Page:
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article imageOp-Ed: Zimmerman, race and justice — Fiction v fact

By Alexander Baron     Jul 15, 2013 in Crime
The acquittal of George Zimmerman has led to the usual suspects whining about 'racism' in the criminal justice system. But do they know what they are talking about?
Even though that is a rhetorical question, we will allow the question mark to ride. This is nothing new, of course, rather it has long become one of life's boring realities. Self-styled social justice advocates and even highly qualified black academics whine, whine, whine about racism, racial injustice, and bigotry throwing around manipulated statistics and facts out of context with gay abandon. What are the true facts?
As far as the United States is concerned, race has been a non-issue in the overwhelming majority of criminal trials for a century. Indeed, a hundred years ago next month in the Deep South, a jury convicted a college educated white businessman of murder primarily on the word of a semi-literate Negro, Jim Conley, pictured below.
A scan from Tom Watson s magazine: Jim Conley  the man cleared by the law but blamed by history for ...
A scan from Tom Watson's magazine: Jim Conley, the man cleared by the law but blamed by history for the murder of Mary Phagan. Leo Frank's lawyer as good as branded him subhuman, yet after his release from prison for aiding Frank, no woman of any race ever accused him of impropriety until his death in 1962.
The protests that are currently happening on the West Coast at the Zimmerman acquittal - the other side of the country - and elsewhere, are totally misconstrued. Many of these protesters are not the slightest bit interested in the death of an individual named Trayvon Martin, as is evinced from the anti-capitalist placards and slogans they can be seen carrying.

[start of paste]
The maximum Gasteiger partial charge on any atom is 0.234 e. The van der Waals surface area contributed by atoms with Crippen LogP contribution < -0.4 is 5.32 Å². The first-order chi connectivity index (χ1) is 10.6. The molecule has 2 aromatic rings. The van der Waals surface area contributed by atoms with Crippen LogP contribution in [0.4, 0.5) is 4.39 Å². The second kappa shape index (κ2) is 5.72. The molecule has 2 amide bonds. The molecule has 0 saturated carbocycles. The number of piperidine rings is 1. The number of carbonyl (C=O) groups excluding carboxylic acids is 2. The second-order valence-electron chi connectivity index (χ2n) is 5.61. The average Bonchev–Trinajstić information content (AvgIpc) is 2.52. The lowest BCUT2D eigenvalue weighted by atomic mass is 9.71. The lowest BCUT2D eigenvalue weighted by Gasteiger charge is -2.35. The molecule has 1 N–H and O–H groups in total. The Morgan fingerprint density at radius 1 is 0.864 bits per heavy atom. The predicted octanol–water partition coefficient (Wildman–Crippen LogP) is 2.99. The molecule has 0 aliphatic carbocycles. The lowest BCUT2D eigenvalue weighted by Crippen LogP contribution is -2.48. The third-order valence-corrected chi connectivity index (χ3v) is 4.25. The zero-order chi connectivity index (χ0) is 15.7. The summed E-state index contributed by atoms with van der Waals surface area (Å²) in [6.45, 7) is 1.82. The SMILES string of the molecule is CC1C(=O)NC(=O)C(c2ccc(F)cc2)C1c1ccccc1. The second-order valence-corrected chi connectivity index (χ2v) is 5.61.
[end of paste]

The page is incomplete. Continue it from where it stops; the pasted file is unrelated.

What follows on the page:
Was Trayvon Martin failed by American justice? Absolutely not, although the same thing cannot be said for the jury. One of the few intelligent criticisms that has been made of this case is that if both Martin and Zimmerman had been black, Hispanic or even white, there would have been no prosecution. That claim is shocking but true, it was the manufactured race angle, and only the race angle, that led to the trial. When however the State got on the case, it did so with vigour. No reasonable person who has watched a substantial tranche of the prosecution case can claim otherwise.
Like Casey Anthony, Zimmerman may have been acquitted in spite of rather than because of the evidence, but who was to blame for that?
In criminal trials of this nature, the system does not decide guilt or innocence, that at times dubious privilege is left to the jury, which in this case was made up of six women. Ah, but there were no blacks on the jury, they cry. So? One of these jurors was Hispanic - and a mother of eight; four of the others were also mothers. In other words, the jury was stacked against Zimmerman, and the prosecution portrayed this as man with a gun against unarmed boy, even though Martin was obviously physically more formidable than his protagonist, if Zimmerman's broken nose is to be believed.
In other words, the system did Zimmerman no favours, but he was still acquitted. Live with it, however unpalatable it may taste.
America has had to live with far worse not guilty verdicts: the Casey Anthony trial, and worst of all, the double murder trial of OJ Simpson. Where were Jesse Jackson and Al Sharpton then?
That being said, what do the protesters want? That having been acquitted, Zimmerman should be tried in the court of public opinion instead? And then what, hanged? There is a name for that, lynch law. In view of their own history in America, this is something blacks should think about very carefully before endorsing.
This opinion article was written by an independent writer. The opinions and views expressed herein are those of the author and are not necessarily intended to reflect those of
More about Trayvon Martin, George Zimmerman, jury trials, jim conley, lynch llaw
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